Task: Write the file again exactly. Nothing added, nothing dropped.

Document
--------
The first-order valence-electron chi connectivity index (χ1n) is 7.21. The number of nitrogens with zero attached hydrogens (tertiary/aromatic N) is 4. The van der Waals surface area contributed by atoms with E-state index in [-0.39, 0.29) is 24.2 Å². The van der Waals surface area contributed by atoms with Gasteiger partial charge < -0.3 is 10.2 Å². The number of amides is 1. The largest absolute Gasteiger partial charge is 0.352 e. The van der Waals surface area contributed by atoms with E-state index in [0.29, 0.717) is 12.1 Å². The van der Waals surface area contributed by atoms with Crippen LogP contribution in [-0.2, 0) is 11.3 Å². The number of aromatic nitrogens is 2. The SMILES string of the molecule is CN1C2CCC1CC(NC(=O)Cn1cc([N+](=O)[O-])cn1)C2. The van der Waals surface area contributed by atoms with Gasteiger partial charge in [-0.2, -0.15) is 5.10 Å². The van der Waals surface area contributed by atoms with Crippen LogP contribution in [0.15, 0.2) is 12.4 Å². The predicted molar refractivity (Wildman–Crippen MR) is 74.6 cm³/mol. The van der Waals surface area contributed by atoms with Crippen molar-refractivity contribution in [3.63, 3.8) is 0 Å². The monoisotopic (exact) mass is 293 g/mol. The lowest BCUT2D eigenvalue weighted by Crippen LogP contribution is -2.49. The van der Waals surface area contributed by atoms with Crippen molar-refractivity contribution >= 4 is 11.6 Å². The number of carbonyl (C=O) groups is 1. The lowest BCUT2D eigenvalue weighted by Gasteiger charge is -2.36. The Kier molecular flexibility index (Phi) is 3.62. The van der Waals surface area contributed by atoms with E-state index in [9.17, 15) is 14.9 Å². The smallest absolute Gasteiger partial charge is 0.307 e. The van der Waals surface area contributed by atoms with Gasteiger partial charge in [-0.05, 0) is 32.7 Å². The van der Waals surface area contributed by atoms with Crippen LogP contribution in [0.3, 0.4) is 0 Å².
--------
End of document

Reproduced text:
The first-order valence-electron chi connectivity index (χ1n) is 7.21. The number of nitrogens with zero attached hydrogens (tertiary/aromatic N) is 4. The van der Waals surface area contributed by atoms with E-state index in [-0.39, 0.29) is 24.2 Å². The van der Waals surface area contributed by atoms with Gasteiger partial charge < -0.3 is 10.2 Å². The number of amides is 1. The largest absolute Gasteiger partial charge is 0.352 e. The van der Waals surface area contributed by atoms with E-state index in [0.29, 0.717) is 12.1 Å². The van der Waals surface area contributed by atoms with Crippen LogP contribution in [-0.2, 0) is 11.3 Å². The number of aromatic nitrogens is 2. The SMILES string of the molecule is CN1C2CCC1CC(NC(=O)Cn1cc([N+](=O)[O-])cn1)C2. The van der Waals surface area contributed by atoms with Gasteiger partial charge in [-0.2, -0.15) is 5.10 Å². The van der Waals surface area contributed by atoms with Crippen LogP contribution in [0.15, 0.2) is 12.4 Å². The predicted molar refractivity (Wildman–Crippen MR) is 74.6 cm³/mol. The van der Waals surface area contributed by atoms with Crippen molar-refractivity contribution in [3.63, 3.8) is 0 Å². The monoisotopic (exact) mass is 293 g/mol. The lowest BCUT2D eigenvalue weighted by Crippen LogP contribution is -2.49. The van der Waals surface area contributed by atoms with Crippen molar-refractivity contribution >= 4 is 11.6 Å². The number of carbonyl (C=O) groups is 1. The lowest BCUT2D eigenvalue weighted by Gasteiger charge is -2.36. The Kier molecular flexibility index (Phi) is 3.62. The van der Waals surface area contributed by atoms with E-state index in [9.17, 15) is 14.9 Å². The smallest absolute Gasteiger partial charge is 0.307 e. The van der Waals surface area contributed by atoms with Gasteiger partial charge in [-0.05, 0) is 32.7 Å². The van der Waals surface area contributed by atoms with Crippen LogP contribution in [0.3, 0.4) is 0 Å².